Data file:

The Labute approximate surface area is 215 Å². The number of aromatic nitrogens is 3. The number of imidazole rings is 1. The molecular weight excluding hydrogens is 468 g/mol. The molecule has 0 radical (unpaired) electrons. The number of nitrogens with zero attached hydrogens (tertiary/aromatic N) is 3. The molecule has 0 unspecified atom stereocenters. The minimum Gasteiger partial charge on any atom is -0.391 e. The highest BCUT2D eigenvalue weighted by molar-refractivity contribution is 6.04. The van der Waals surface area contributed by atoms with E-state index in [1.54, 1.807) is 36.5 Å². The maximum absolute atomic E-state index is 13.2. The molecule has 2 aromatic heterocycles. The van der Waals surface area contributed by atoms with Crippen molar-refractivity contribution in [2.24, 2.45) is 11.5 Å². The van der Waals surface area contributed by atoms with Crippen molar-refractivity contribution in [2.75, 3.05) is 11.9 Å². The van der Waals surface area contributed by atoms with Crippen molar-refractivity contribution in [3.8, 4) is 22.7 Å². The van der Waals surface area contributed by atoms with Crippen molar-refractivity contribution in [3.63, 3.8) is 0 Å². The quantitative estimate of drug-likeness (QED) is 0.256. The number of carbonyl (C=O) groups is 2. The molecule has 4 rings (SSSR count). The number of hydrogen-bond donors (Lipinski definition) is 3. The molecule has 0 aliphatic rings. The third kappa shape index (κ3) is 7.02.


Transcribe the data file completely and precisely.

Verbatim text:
The Labute approximate surface area is 215 Å². The number of aromatic nitrogens is 3. The number of imidazole rings is 1. The molecular weight excluding hydrogens is 468 g/mol. The molecule has 0 radical (unpaired) electrons. The number of nitrogens with zero attached hydrogens (tertiary/aromatic N) is 3. The molecule has 0 unspecified atom stereocenters. The minimum Gasteiger partial charge on any atom is -0.391 e. The highest BCUT2D eigenvalue weighted by molar-refractivity contribution is 6.04. The van der Waals surface area contributed by atoms with E-state index in [1.54, 1.807) is 36.5 Å². The maximum absolute atomic E-state index is 13.2. The molecule has 2 aromatic heterocycles. The van der Waals surface area contributed by atoms with Crippen molar-refractivity contribution in [2.24, 2.45) is 11.5 Å². The van der Waals surface area contributed by atoms with Crippen molar-refractivity contribution in [2.75, 3.05) is 11.9 Å². The van der Waals surface area contributed by atoms with Crippen molar-refractivity contribution in [3.8, 4) is 22.7 Å². The van der Waals surface area contributed by atoms with Crippen molar-refractivity contribution in [3.63, 3.8) is 0 Å². The quantitative estimate of drug-likeness (QED) is 0.256. The number of carbonyl (C=O) groups is 2. The molecule has 4 rings (SSSR count). The number of hydrogen-bond donors (Lipinski definition) is 3. The molecule has 0 aliphatic rings. The third kappa shape index (κ3) is 7.02.